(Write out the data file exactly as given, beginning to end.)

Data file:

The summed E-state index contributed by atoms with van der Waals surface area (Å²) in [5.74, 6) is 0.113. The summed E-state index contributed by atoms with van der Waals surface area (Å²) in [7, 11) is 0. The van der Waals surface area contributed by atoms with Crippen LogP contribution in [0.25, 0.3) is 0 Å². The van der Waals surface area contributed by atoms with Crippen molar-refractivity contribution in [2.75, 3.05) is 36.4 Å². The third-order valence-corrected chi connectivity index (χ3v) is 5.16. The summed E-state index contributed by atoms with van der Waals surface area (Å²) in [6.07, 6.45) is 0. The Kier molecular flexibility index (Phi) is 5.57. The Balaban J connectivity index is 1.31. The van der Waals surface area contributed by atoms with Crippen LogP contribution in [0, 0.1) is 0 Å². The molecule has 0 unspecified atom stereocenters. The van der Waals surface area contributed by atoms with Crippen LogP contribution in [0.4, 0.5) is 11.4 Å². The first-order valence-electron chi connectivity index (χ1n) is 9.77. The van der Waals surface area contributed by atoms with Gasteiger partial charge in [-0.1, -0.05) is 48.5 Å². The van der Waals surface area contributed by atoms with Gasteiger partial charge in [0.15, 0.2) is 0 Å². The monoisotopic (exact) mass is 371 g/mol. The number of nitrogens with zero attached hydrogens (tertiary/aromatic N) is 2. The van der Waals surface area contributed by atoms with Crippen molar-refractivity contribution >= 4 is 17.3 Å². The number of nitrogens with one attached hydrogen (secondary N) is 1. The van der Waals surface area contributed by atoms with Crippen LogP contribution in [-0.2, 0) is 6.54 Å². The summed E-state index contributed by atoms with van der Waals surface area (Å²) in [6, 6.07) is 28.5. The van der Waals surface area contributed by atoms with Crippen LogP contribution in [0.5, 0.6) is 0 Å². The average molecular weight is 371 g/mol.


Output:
The summed E-state index contributed by atoms with van der Waals surface area (Å²) in [5.74, 6) is 0.113. The summed E-state index contributed by atoms with van der Waals surface area (Å²) in [7, 11) is 0. The van der Waals surface area contributed by atoms with Crippen LogP contribution in [0.25, 0.3) is 0 Å². The van der Waals surface area contributed by atoms with Crippen molar-refractivity contribution in [2.75, 3.05) is 36.4 Å². The third-order valence-corrected chi connectivity index (χ3v) is 5.16. The summed E-state index contributed by atoms with van der Waals surface area (Å²) in [6.07, 6.45) is 0. The Kier molecular flexibility index (Phi) is 5.57. The Balaban J connectivity index is 1.31. The van der Waals surface area contributed by atoms with Crippen LogP contribution in [0, 0.1) is 0 Å². The molecule has 0 unspecified atom stereocenters. The van der Waals surface area contributed by atoms with Crippen LogP contribution in [0.4, 0.5) is 11.4 Å². The first-order valence-electron chi connectivity index (χ1n) is 9.77. The van der Waals surface area contributed by atoms with Gasteiger partial charge in [-0.1, -0.05) is 48.5 Å². The van der Waals surface area contributed by atoms with Gasteiger partial charge in [0.15, 0.2) is 0 Å². The monoisotopic (exact) mass is 371 g/mol. The number of nitrogens with zero attached hydrogens (tertiary/aromatic N) is 2. The van der Waals surface area contributed by atoms with Crippen molar-refractivity contribution >= 4 is 17.3 Å². The number of nitrogens with one attached hydrogen (secondary N) is 1. The van der Waals surface area contributed by atoms with Crippen LogP contribution in [-0.2, 0) is 6.54 Å². The summed E-state index contributed by atoms with van der Waals surface area (Å²) in [6, 6.07) is 28.5. The van der Waals surface area contributed by atoms with Crippen LogP contribution in [0.5, 0.6) is 0 Å². The average molecular weight is 371 g/mol.